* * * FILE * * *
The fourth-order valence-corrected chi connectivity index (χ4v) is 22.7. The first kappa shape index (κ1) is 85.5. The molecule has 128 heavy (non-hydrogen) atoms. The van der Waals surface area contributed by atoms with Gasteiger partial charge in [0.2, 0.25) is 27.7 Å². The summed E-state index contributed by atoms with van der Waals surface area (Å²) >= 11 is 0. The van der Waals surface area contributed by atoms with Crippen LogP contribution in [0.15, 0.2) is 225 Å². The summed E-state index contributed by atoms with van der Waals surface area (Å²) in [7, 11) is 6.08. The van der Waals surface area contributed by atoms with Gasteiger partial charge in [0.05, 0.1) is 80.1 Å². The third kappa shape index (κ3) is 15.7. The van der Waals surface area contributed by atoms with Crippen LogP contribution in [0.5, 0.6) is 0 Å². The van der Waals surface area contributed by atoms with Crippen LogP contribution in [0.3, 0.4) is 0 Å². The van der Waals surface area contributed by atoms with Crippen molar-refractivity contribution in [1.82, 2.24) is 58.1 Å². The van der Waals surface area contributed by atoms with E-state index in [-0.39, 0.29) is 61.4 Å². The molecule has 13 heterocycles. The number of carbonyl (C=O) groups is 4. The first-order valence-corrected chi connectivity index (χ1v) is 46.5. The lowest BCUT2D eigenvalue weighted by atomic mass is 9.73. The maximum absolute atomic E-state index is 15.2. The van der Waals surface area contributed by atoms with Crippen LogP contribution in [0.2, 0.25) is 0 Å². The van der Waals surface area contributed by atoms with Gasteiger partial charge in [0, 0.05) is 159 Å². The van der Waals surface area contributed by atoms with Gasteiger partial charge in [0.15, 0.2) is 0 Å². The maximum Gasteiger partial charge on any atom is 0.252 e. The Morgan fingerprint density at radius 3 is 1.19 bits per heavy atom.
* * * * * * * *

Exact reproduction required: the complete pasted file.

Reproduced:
The fourth-order valence-corrected chi connectivity index (χ4v) is 22.7. The first kappa shape index (κ1) is 85.5. The molecule has 128 heavy (non-hydrogen) atoms. The van der Waals surface area contributed by atoms with Gasteiger partial charge in [0.2, 0.25) is 27.7 Å². The summed E-state index contributed by atoms with van der Waals surface area (Å²) >= 11 is 0. The van der Waals surface area contributed by atoms with Crippen LogP contribution in [0.15, 0.2) is 225 Å². The summed E-state index contributed by atoms with van der Waals surface area (Å²) in [7, 11) is 6.08. The van der Waals surface area contributed by atoms with Gasteiger partial charge in [0.05, 0.1) is 80.1 Å². The third kappa shape index (κ3) is 15.7. The van der Waals surface area contributed by atoms with Crippen LogP contribution in [0.5, 0.6) is 0 Å². The van der Waals surface area contributed by atoms with Crippen LogP contribution in [0.3, 0.4) is 0 Å². The van der Waals surface area contributed by atoms with Crippen molar-refractivity contribution in [1.82, 2.24) is 58.1 Å². The van der Waals surface area contributed by atoms with E-state index in [-0.39, 0.29) is 61.4 Å². The molecule has 13 heterocycles. The number of carbonyl (C=O) groups is 4. The first-order valence-corrected chi connectivity index (χ1v) is 46.5. The lowest BCUT2D eigenvalue weighted by atomic mass is 9.73. The maximum absolute atomic E-state index is 15.2. The van der Waals surface area contributed by atoms with Crippen LogP contribution in [0.2, 0.25) is 0 Å². The van der Waals surface area contributed by atoms with Gasteiger partial charge in [0, 0.05) is 159 Å². The van der Waals surface area contributed by atoms with Gasteiger partial charge in [0.15, 0.2) is 0 Å². The maximum Gasteiger partial charge on any atom is 0.252 e. The Morgan fingerprint density at radius 3 is 1.19 bits per heavy atom.